# Why is "delta-v + $\sqrt{{v_E}^2 + C_3}$ where ${v_E}^2 =$11.19 km/s" the correct way to calculate total propulsive delta-v? Please show all work

There is one answer to What spacecraft has had the greatest total propulsive delta-v? and I can not understand how its numbers have been calculated. Response to comments does not seem forthcoming so I'll ask separately for a good, clear, science and math-based explanation how this works. As we are told in school, please show all work!

Taking all of this in to account, the delta-v of each space craft defined as spacecraft only delta-v + $$\sqrt{{v_E}^2 + C_3}$$, where $${v_E}^2 = 11.19 km/s$$, the escape velocity from Earth.. The latter part converts the $$C_3$$ to the effective delta-v, when taking in to account losses from atmospheric drag, gravity drag, ineffective trajectories, etc. This seems to be the fairest way to calculate the effective delta-v. Taking all of this in to account, the following is the delta-v.

• Dawn- 22.89 km/s
• PSP- ~17.2 km/s
• New Horizons- 17.61 km/s
• Cassini- 15.69 km/s
• Juno- <14.5 km/s

The numbers changed from one edit to the next but have since stabilized.

Values for C3 and delta-v are scattered throughout the text, but if I understand correctly, if inserted in that equation result in those values.

I think they are meant to be geocentric C3 values rather than heliocentric (see this answer for examples of a heliocentric C3 and how to show one's work), and when quoted are actually the square roots of C3.

I can't understand the math;

• why the units don't seem to work
• and how this produces the correct total propulsive delta-v for these spacecraft, either starting from Earth or from LEO.

Please explain in a clear, systematic way why this is the correct way to calculate total propulsive delta-v if it is, or how it should be done if it is not.

• I believe that what you're seeing here is a correction for the Oberth effect. When you conduct a burn in a gravity well it's effect is amplified as you climb out of the gravity well, the deeper the gravity well the more climb and the more benefit. Commented Oct 19, 2020 at 2:26
• @LorenPechtel Interesting! That's a cool way to look at it. I'm still trying to figure out what the Oberth effect is and isn't. It should be easy but I'm still missing something.
– uhoh
Commented Oct 19, 2020 at 2:39
• Suppose you're heading away from Earth at 11.19 km/sec. Gravity keeps pulling on you, you get away but just barely, all your energy is spent on the escape. Now, lets try heading out at 12.19 km/sec. Gravity's pull is purely based on time, but you're moving faster, there's less time for gravity to act and it won't be able to claw away the whole 11.19 km/sec. The extra velocity that wasn't clawed away is the Oberth benefit. Note that this works both ways--do your capture burns as close to the planet as possible also. Commented Oct 19, 2020 at 2:51

The calculation uses the following model for "total propulsive delta-v":

$$\Delta v_{total} = \Delta v_{spacecraft} + \Delta v_{launcher}$$

Here, $$\Delta v_{spacecraft}$$ is what propulsive capabilities the probe has by itself after leaving the Earth system entirely, and is presumed to be a known value that can be looked up.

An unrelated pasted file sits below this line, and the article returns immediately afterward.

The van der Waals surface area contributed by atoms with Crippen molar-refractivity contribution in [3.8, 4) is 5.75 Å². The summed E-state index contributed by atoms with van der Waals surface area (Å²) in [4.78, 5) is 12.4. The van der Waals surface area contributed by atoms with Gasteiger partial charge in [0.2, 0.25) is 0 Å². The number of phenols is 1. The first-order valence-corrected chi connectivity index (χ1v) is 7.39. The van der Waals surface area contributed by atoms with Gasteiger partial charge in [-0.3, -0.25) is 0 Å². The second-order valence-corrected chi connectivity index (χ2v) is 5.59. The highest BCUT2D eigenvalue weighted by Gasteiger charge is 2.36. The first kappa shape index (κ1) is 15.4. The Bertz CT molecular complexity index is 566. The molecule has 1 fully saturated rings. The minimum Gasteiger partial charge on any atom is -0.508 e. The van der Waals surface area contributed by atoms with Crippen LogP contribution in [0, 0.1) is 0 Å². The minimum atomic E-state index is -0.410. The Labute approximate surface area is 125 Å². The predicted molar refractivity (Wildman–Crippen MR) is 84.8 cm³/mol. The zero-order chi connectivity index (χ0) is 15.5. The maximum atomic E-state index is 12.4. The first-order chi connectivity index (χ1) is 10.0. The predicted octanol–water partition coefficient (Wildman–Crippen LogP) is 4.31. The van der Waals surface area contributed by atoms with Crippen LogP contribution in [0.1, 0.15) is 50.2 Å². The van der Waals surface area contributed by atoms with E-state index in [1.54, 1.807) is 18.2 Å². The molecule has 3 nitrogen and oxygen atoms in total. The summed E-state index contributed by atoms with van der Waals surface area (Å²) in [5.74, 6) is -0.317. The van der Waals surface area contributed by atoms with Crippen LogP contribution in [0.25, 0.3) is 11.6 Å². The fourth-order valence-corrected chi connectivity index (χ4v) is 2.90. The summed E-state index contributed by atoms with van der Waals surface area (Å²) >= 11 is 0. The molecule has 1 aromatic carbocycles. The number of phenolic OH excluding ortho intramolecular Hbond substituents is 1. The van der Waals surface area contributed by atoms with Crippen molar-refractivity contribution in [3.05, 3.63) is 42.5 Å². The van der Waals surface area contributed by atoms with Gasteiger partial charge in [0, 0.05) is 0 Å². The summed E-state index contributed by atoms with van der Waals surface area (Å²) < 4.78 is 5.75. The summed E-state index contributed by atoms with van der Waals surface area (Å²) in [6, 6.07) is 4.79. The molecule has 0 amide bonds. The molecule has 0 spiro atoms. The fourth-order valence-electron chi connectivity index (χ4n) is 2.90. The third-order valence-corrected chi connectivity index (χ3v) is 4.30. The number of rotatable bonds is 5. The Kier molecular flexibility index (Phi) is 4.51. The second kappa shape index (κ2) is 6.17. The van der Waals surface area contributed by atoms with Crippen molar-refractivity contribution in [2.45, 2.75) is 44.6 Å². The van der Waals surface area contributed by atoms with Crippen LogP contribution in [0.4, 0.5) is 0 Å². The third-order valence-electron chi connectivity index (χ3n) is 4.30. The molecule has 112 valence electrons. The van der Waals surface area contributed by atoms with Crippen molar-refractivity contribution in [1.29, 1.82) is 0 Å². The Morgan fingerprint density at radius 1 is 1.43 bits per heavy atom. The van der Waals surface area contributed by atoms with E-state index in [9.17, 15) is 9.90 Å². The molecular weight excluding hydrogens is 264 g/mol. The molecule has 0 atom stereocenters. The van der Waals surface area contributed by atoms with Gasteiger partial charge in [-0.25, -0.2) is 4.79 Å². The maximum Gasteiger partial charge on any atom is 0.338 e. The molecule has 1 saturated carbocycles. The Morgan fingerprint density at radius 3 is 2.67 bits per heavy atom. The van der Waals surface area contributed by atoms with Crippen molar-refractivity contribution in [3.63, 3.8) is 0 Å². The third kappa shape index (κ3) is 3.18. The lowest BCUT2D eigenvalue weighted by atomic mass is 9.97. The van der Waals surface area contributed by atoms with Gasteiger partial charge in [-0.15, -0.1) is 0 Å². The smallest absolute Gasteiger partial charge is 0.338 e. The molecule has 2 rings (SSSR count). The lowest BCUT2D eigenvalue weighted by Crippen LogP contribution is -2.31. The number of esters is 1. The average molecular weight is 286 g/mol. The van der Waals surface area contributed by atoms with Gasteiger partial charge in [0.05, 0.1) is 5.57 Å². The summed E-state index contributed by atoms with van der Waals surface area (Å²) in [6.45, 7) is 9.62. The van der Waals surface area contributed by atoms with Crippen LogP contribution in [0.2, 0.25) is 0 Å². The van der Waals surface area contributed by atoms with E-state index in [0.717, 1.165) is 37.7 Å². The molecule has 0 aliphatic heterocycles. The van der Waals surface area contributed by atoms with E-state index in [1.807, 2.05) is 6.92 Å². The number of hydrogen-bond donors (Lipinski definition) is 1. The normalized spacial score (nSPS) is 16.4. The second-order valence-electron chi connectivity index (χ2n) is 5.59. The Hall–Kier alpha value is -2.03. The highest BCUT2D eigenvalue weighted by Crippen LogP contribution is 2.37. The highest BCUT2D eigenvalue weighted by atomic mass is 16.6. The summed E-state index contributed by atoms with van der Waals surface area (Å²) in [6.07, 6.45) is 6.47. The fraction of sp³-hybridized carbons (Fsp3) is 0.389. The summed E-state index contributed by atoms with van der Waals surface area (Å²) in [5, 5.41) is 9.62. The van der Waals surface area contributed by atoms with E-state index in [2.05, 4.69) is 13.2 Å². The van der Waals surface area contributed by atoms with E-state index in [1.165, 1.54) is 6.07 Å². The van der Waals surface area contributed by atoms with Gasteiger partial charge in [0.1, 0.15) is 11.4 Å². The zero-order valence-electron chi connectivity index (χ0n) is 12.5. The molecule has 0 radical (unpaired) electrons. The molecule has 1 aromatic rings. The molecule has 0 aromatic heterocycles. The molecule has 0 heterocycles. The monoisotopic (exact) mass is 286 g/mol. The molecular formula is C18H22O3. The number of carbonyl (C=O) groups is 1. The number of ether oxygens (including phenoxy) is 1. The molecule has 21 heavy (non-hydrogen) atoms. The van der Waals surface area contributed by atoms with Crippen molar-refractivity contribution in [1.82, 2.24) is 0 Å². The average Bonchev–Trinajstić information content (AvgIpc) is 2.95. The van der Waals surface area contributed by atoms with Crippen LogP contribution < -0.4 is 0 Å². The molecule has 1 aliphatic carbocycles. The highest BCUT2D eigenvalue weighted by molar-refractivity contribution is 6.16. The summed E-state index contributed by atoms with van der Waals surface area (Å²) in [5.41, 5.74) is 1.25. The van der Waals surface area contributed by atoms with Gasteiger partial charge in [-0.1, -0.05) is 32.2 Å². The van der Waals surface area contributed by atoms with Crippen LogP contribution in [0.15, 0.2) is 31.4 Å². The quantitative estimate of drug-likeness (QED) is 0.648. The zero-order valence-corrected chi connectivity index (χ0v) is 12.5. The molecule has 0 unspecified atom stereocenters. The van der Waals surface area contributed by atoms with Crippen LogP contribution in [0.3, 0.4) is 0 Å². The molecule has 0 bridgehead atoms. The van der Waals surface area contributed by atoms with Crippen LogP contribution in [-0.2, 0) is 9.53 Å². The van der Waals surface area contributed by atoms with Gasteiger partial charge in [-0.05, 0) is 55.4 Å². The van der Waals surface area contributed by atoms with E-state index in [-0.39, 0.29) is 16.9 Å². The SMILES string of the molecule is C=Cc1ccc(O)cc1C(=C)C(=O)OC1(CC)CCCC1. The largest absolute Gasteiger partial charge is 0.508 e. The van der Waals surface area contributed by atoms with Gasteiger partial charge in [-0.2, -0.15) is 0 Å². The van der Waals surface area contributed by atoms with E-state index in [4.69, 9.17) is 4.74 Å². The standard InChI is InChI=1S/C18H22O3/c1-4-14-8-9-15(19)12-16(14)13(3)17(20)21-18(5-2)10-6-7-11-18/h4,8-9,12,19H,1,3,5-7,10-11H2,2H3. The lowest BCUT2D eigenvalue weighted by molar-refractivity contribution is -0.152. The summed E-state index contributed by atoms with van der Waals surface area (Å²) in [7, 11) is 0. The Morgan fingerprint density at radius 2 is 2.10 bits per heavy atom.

$$\Delta v_{launcher}$$ is what's spent from starting still on the surface of the Earth, until the probe is sent on an escape trajectory away from the Earth.

For those escape trajectories, the quantity $$C_3$$ is known, and is defined as twice the excess energy after escape. The wikipedia page for characteristic energy has the following helpful formula to illustrate the relationship between orbital energy and $$C_3$$

$$\frac{1}{2} C_3 = \epsilon = \frac{1}{2} v^2 - \frac{\mu}{r} = constant$$

I would also like to expand on the $$\frac{1}{2} v^2 - \frac{\mu}{r}$$ part. When "escaped", $$r$$ is presumed to be some infinite, or at least very high number. The potential energy part thus goes towards zero.

We then have the following very handy relationship:

$$C_3 = v_{\infty}^2$$

$$C_3$$ is just the velocity "at infinity" squared.

Note the part about $$C_3$$ being constant along the trajectory. We can work from there:

$$\frac{1}{2} C_3 = \frac{1}{2} v^2 - \frac{\mu}{r}$$

$$C_3 = v^2 - \frac{2\mu}{r}$$

$$v^2 = \frac{2\mu}{r} + C_3$$

$$v = \sqrt{\frac{2\mu}{r} + C_3}$$

Now, by looking at the definition of escape velocity, $$v_e = \sqrt{\frac{2\mu}{r}}$$, or $$v_e^2 = \frac{2\mu}{r}$$. Which can then be substituted into the previous equation:

$$v = \sqrt{v_e^2 + C_3}$$

This is to be understood as the velocity of the escape trajectory when $$r$$ is the surface of the Earth, of which the launcher is presumed to supply everything since it's starting from zero:

$$\Delta v_{launcher} = \sqrt{v_e^2 + C_3}$$

Or to sum it up:

$$\Delta v_{total} = \Delta v_{spacecraft} + \Delta v_{launcher}$$

$$\Delta v_{total} = \Delta v_{spacecraft} + \sqrt{v_e^2 + C_3}$$

Exactly the equation in question.

• Is your $C_3$ geocentric or heliocentric? $\mu$ has to belong to some body, doesn't it?
– uhoh
Commented Oct 18, 2020 at 9:57
• Everything here is geocentric! Commented Oct 18, 2020 at 9:58
• Okay this is extremely helpful. So for the "velocities added in quadrature" part, it's really just energies being added normally, then "square-rooted" to obtain a velocity, in this case geocentric $v_{Earth, \infty}$? And that $C_3$ is sometimes called "injection energy"?
– uhoh
Commented Oct 18, 2020 at 10:07
• The "big picture" (from Horizons) i.sstatic.net/4BKDM.png
– uhoh
Commented Oct 18, 2020 at 16:27
• @uhoh That graph nicely illustrates three types of energy changes: 1) flybys (sudden jumps), 2) orbiting a different system (Juno and Cassini chaotic curbes) and 3) long ion engine burns (Dawn slopes). Commented Oct 18, 2020 at 16:31